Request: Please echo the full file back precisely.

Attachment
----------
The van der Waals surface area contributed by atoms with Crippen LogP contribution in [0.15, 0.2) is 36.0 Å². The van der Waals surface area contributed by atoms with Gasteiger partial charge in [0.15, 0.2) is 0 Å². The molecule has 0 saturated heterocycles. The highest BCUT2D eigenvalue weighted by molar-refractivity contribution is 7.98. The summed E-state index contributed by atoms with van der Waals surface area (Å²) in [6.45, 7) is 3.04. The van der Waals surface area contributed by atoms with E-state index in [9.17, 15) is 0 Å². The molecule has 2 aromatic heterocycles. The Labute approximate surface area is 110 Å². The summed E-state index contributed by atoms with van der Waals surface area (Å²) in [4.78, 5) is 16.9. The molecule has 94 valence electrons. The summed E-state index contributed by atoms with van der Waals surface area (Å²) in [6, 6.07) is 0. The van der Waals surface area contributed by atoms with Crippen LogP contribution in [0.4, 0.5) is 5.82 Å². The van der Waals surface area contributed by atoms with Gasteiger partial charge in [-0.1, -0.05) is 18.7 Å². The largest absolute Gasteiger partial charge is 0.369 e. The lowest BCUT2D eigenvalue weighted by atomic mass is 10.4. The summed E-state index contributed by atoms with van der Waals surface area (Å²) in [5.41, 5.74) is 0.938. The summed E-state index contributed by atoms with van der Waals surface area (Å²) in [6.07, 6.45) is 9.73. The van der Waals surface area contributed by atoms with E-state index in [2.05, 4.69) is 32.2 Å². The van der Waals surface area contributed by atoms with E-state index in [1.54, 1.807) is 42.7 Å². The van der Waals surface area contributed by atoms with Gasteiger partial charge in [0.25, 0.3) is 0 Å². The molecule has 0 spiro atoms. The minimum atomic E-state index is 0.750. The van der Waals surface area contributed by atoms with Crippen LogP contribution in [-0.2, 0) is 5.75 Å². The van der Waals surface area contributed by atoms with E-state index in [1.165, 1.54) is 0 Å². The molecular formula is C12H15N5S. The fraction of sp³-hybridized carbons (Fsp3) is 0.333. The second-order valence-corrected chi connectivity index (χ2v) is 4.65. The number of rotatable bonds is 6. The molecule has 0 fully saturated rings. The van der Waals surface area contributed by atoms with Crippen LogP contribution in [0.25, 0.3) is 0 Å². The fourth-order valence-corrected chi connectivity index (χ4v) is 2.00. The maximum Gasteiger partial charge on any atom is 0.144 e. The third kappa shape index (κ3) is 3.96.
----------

The van der Waals surface area contributed by atoms with Crippen LogP contribution in [0.15, 0.2) is 36.0 Å². The van der Waals surface area contributed by atoms with Gasteiger partial charge in [0.15, 0.2) is 0 Å². The molecule has 0 saturated heterocycles. The highest BCUT2D eigenvalue weighted by molar-refractivity contribution is 7.98. The summed E-state index contributed by atoms with van der Waals surface area (Å²) in [6.45, 7) is 3.04. The van der Waals surface area contributed by atoms with E-state index in [9.17, 15) is 0 Å². The molecule has 2 aromatic heterocycles. The Labute approximate surface area is 110 Å². The summed E-state index contributed by atoms with van der Waals surface area (Å²) in [4.78, 5) is 16.9. The molecule has 94 valence electrons. The summed E-state index contributed by atoms with van der Waals surface area (Å²) in [6, 6.07) is 0. The van der Waals surface area contributed by atoms with Crippen LogP contribution in [0.4, 0.5) is 5.82 Å². The van der Waals surface area contributed by atoms with Gasteiger partial charge in [-0.1, -0.05) is 18.7 Å². The largest absolute Gasteiger partial charge is 0.369 e. The lowest BCUT2D eigenvalue weighted by atomic mass is 10.4. The summed E-state index contributed by atoms with van der Waals surface area (Å²) in [5.41, 5.74) is 0.938. The summed E-state index contributed by atoms with van der Waals surface area (Å²) in [6.07, 6.45) is 9.73. The van der Waals surface area contributed by atoms with E-state index in [2.05, 4.69) is 32.2 Å². The van der Waals surface area contributed by atoms with E-state index in [1.54, 1.807) is 42.7 Å². The van der Waals surface area contributed by atoms with Gasteiger partial charge in [0.25, 0.3) is 0 Å². The molecule has 0 spiro atoms. The minimum atomic E-state index is 0.750. The van der Waals surface area contributed by atoms with Crippen LogP contribution in [-0.2, 0) is 5.75 Å². The van der Waals surface area contributed by atoms with E-state index in [1.165, 1.54) is 0 Å². The molecular formula is C12H15N5S. The fraction of sp³-hybridized carbons (Fsp3) is 0.333. The second-order valence-corrected chi connectivity index (χ2v) is 4.65. The number of rotatable bonds is 6. The molecule has 0 fully saturated rings. The van der Waals surface area contributed by atoms with Crippen LogP contribution in [0.25, 0.3) is 0 Å². The fourth-order valence-corrected chi connectivity index (χ4v) is 2.00. The maximum Gasteiger partial charge on any atom is 0.144 e. The third kappa shape index (κ3) is 3.96.